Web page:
Kudos to the IPCC — they have gotten the issue just about right, where “right” means that the report accurately reflects the academic literature on this topic.
The full IPCC Special Report on Extremes is out today, and I have just gone through the sections in Chapter 4 that deal with disasters and climate change. Kudos to the IPCC — they have gotten the issue just about right, where “right” means that the report accurately reflects the academic literature on this topic. Over time good science will win out over the rest — sometimes it just takes a little while.
A few quotable quotes from the report (from Chapter 4):
The report even takes care of tying up a loose end that has allowed some commentators to avoid the scientific literature:
“Some authors suggest that a (natural or anthropogenic) climate change signal can be found in the records of disaster losses (e.g., Mills, 2005; Höppe and Grimm, 2009), but their work is in the nature of reviews and commentary rather than empirical research.”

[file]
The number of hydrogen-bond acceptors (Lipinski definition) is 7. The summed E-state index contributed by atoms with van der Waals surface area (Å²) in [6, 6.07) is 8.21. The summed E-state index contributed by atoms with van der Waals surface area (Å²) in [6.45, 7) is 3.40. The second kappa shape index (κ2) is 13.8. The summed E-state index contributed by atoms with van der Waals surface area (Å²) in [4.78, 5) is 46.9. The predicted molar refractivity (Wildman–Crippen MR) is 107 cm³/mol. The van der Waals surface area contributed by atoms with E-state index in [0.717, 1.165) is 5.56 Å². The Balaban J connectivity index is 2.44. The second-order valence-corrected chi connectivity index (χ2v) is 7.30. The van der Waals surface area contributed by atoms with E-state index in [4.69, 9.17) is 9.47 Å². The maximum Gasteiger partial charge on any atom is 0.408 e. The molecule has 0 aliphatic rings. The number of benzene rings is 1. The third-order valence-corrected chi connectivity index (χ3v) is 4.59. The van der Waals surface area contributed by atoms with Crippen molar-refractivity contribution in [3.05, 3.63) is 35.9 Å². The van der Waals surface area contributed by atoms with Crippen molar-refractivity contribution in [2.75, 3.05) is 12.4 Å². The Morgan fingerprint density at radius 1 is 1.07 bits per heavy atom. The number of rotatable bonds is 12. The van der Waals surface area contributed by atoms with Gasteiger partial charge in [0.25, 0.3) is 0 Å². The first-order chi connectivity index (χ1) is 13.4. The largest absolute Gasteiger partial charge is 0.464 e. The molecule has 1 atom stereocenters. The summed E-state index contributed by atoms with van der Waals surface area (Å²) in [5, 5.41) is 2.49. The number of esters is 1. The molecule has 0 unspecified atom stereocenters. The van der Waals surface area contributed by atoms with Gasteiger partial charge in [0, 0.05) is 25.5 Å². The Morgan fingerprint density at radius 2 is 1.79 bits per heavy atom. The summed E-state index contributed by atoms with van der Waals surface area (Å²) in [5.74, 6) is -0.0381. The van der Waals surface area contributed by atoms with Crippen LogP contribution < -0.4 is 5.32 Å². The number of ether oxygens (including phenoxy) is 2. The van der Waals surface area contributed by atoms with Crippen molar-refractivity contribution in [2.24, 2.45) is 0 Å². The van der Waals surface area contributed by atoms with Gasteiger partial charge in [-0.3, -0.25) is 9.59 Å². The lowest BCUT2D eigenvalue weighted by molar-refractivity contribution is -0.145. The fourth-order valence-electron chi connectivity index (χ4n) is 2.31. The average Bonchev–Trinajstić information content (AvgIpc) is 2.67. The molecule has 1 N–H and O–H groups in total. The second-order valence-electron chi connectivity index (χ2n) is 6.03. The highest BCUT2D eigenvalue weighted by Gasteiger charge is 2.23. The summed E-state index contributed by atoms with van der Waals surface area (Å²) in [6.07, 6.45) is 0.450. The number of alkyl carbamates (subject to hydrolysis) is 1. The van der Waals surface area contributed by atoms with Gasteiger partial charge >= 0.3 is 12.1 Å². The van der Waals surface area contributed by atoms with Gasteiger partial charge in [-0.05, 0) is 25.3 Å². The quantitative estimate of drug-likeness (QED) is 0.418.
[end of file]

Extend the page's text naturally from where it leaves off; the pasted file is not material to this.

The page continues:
With this post I am creating a handy bullshit button on this subject (pictured above). Anytime that you read claims that invoke disasters loss trends as an indication of human-caused climate change, including the currently popular “billion dollar disasters” meme, you can simply call “bullshit” and point to the IPCC SREX report.
You may find yourself having to use the bullshit button in locations that are supposed to be credible, such as Nature Climate Change and the New York Times. This might may feel uncomfortable at first, because such venues are generally credible, but is absolutely necessary to help certain corners of science and the media to regain their credibility. The siren song of linking disasters to human-caused climate change exerts a strong pull for activists in all settings, but might be countered by the widespread and judicious use of the disaster and climate change bullshit button.